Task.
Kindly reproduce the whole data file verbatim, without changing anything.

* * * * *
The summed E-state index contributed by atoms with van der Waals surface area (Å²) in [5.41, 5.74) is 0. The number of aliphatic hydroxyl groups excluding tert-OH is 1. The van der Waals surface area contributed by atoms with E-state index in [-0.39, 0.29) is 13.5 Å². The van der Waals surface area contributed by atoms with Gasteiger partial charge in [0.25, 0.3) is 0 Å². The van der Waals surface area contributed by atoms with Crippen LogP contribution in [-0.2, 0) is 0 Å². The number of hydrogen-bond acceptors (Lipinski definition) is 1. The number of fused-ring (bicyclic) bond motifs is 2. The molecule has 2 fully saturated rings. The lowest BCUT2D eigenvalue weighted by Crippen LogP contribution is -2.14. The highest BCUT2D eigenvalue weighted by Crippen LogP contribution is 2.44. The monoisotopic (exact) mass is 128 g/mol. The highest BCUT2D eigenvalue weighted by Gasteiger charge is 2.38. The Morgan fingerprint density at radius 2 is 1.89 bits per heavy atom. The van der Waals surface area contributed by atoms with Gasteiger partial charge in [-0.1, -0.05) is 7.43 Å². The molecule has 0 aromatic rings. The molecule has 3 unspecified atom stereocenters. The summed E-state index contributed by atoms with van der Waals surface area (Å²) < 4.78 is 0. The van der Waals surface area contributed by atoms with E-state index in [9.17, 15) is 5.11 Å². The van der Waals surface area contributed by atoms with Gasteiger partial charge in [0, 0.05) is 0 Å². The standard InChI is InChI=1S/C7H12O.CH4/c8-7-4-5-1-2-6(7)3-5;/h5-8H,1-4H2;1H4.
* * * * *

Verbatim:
The summed E-state index contributed by atoms with van der Waals surface area (Å²) in [5.41, 5.74) is 0. The number of aliphatic hydroxyl groups excluding tert-OH is 1. The van der Waals surface area contributed by atoms with E-state index in [-0.39, 0.29) is 13.5 Å². The van der Waals surface area contributed by atoms with Gasteiger partial charge in [0.25, 0.3) is 0 Å². The van der Waals surface area contributed by atoms with Crippen LogP contribution in [-0.2, 0) is 0 Å². The number of hydrogen-bond acceptors (Lipinski definition) is 1. The number of fused-ring (bicyclic) bond motifs is 2. The molecule has 2 fully saturated rings. The lowest BCUT2D eigenvalue weighted by Crippen LogP contribution is -2.14. The highest BCUT2D eigenvalue weighted by Crippen LogP contribution is 2.44. The monoisotopic (exact) mass is 128 g/mol. The highest BCUT2D eigenvalue weighted by Gasteiger charge is 2.38. The Morgan fingerprint density at radius 2 is 1.89 bits per heavy atom. The van der Waals surface area contributed by atoms with Gasteiger partial charge in [-0.1, -0.05) is 7.43 Å². The molecule has 0 aromatic rings. The molecule has 3 unspecified atom stereocenters. The summed E-state index contributed by atoms with van der Waals surface area (Å²) < 4.78 is 0. The van der Waals surface area contributed by atoms with E-state index in [9.17, 15) is 5.11 Å². The van der Waals surface area contributed by atoms with Gasteiger partial charge in [0, 0.05) is 0 Å². The standard InChI is InChI=1S/C7H12O.CH4/c8-7-4-5-1-2-6(7)3-5;/h5-8H,1-4H2;1H4.